retrograd's blog

By retrograd, history, 10 months ago, In English,

I wanted to showcase a simpler algorithm for the closest pair of points in 2D problem, and maybe to discuss its performance / countercases.

The problem is:

Given N distinct points in Euclidean 2D space, compute the minimum (squared) distance between any two distinct points.

The usual approach here is a divide-and-conquer algorithm, which can be found virtually anywhere, including on Wikipedia. The complexity of this algorithm is O(nlog(n)), but it is rather tricky to achieve this complexity.

The alternative approach (based on the same algorithm), is to do sweep-line. We sort the points based on the x-coordinate and we keep a set of the points in the region x - d, x, sorted by y coordinate. Here d is the smallest distance so far (we do that with the two-pointers technique). Now, for each new point x, y, we query the whole range y - d, y + d in this set and possibly update our answer.

Due to the proof of the D&C algorithm, at each time the quieried range should be of size O(1) on average, so total complexity would be O(nlog(n)). Code is below:

long long ClosestPair(vector<pair<int, int>> pts) {
    int n = pts.size();
    sort(pts.begin(), pts.end());
    set<pair<int, int>> s;

    long long best_dist = 1e18;
    int j = 0;
    for (int i = 0; i < n; ++i) {
        int d = ceil(sqrt(best_dist));
        while (pts[i].first - pts[j].first >= best_dist) {
            s.erase({pts[j].second, pts[j].first});
            j += 1;
        }

        auto it1 = s.lower_bound({pts[i].second - d, pts[i].first});
        auto it2 = s.upper_bound({pts[i].second + d, pts[i].first});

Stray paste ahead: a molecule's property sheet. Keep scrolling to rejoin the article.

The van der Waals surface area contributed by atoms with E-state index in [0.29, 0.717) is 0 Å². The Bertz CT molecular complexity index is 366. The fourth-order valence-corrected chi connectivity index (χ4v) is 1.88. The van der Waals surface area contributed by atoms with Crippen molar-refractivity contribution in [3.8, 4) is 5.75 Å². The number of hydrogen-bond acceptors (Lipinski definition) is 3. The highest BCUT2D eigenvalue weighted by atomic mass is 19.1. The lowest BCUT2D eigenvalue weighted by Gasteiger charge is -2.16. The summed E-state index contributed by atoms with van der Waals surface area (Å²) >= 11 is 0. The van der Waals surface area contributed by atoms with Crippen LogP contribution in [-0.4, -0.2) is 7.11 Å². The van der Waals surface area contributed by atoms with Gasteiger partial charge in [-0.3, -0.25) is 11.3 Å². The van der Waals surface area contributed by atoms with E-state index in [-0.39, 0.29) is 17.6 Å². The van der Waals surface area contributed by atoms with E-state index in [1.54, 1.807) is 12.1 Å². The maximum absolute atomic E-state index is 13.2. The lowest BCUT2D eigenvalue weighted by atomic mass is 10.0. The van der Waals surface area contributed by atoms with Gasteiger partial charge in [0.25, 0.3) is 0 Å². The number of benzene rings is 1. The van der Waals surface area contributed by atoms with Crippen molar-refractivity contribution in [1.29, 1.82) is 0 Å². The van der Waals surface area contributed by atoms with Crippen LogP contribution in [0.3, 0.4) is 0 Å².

for (auto it = it1; it != it2; ++it) {
            int dx = pts[i].first - it->second;
            int dy = pts[i].second - it->first;
            best_dist = min(best_dist, 1LL * dx * dx + 1LL * dy * dy);      
        } 
        s.insert({pts[i].second, pts[i].first}); 
    }
    return best_dist;
}

What do you think? Are there any special cases (e.g. many points at the same x coordinate) that would break the solution?

 
 
 
 
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10 months ago, # |
  Vote: I like it +13 Vote: I do not like it

same idea here

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10 months ago, # |
  Vote: I like it +3 Vote: I do not like it

There is an explanation of the same method :) https://olympiad.cs.uct.ac.za/presentations/camp1_2009/linesweep.pdf

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9 days ago, # |
Rev. 3   Vote: I like it -17 Vote: I do not like it

i think the worst case of this implementation is O(n2) for example the points : first point ==> (0, pow(2,n) — pow(2,1)) second point ==> (0, pow(2,n) — pow(2,2)) . . i-th point ==> (0, pow(2,n) — pow(2,i) ) . .

Am i right ?

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    9 days ago, # ^ |
      Vote: I like it +2 Vote: I do not like it

    No. It should only test adjacent pairs in this case. Note that when he inserts the points in the set he swaps x/y.